How will housing in a post-coronavirus world perform?
DeBianchi Real Estate founder Sam DeBianchi discusses the housing market and says the coronavirus pandemic won’t automatically cause city residents to move to the suburbs.
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U.S. new home sales plunged 15.4% in March as a winding down in the middle of the month due to the coronavirus began to rattle the housing market.
The Commerce Department reported Thursday that sales of new single-family homes dropped to a seasonally adjusted annual rate of 627,000 last month after sales had fallen 4.6% in February.
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The decline was expected, though economists say it will grow much worse as the country struggles with a shutdown that has thrown millions of people out of work and disrupted wide swaths of the economy.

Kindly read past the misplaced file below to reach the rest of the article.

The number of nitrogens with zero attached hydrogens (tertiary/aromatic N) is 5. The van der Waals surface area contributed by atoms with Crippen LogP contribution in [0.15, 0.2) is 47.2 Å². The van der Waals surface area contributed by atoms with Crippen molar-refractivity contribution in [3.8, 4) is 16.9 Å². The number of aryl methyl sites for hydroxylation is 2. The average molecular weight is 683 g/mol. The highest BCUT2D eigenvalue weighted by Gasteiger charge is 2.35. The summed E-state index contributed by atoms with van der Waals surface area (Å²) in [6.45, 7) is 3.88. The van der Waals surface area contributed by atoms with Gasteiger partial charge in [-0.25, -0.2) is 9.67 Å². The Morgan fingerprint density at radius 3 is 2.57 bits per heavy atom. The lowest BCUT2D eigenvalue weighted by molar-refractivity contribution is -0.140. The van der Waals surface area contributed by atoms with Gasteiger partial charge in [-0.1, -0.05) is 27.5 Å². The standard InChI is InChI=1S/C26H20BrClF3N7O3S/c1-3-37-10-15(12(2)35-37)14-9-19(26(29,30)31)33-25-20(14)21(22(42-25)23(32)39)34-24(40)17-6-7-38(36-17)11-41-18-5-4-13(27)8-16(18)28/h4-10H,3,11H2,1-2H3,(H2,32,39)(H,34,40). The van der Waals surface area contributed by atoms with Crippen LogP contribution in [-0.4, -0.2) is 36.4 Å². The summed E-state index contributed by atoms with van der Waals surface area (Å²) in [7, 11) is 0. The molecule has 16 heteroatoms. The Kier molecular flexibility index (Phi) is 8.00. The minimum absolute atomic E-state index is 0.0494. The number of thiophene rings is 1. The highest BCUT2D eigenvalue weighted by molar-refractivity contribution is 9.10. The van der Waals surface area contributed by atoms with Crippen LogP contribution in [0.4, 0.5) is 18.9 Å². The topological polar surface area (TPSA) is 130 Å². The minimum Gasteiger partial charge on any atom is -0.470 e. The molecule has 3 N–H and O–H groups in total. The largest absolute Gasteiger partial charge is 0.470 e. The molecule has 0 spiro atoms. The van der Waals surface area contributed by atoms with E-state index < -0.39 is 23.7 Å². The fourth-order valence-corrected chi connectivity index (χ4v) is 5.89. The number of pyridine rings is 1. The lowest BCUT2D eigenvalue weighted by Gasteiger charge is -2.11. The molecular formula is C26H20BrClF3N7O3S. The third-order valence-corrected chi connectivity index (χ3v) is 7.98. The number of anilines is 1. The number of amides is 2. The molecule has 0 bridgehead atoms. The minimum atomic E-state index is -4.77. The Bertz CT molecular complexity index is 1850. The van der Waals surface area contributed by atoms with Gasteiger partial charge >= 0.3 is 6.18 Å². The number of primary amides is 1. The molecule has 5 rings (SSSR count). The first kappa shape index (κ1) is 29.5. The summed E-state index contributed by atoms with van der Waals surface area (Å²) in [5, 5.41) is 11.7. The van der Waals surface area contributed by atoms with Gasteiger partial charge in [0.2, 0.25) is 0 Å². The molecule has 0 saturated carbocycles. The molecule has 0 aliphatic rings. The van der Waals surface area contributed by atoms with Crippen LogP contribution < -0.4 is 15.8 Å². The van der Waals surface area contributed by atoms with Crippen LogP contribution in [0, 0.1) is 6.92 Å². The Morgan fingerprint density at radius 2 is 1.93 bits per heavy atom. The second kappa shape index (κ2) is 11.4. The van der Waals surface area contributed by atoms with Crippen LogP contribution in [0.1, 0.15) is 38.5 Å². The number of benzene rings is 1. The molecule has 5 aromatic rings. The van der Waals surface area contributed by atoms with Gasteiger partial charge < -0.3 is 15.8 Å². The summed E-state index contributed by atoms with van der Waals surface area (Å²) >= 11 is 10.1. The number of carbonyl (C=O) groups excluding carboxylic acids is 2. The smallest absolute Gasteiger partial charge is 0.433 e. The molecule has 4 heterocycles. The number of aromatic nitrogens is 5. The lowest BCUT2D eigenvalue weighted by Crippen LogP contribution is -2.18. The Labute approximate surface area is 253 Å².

US HOME SALES PLUNGE 8.5% IN MARCH, AND IT MAY GROW WORSE
The median price for a new home sold in March was $321,400, down 2.6% from a median price of $330,100 in February.
By region of the country, sales fell a sharp 41.5% in the Northeast and were down 38.5 in the West. Both of those regions had states that implemented stay-at-home orders sooner than other parts of the country.
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Sales fell 8.1% in the Midwest and were down a slight 0.8% in the South.
Ben Ayers, senior economist at Nationwide, said that sales activity in coming months will take a significant hit from the government-mandated shutdowns and layoffs. But he said the outlook for the housing sector should improve as the virus impacts wane.
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"Low mortgage rates and continued demand from the millennial generation should drive a rebound in housing activity later this year and into 2021," he said.
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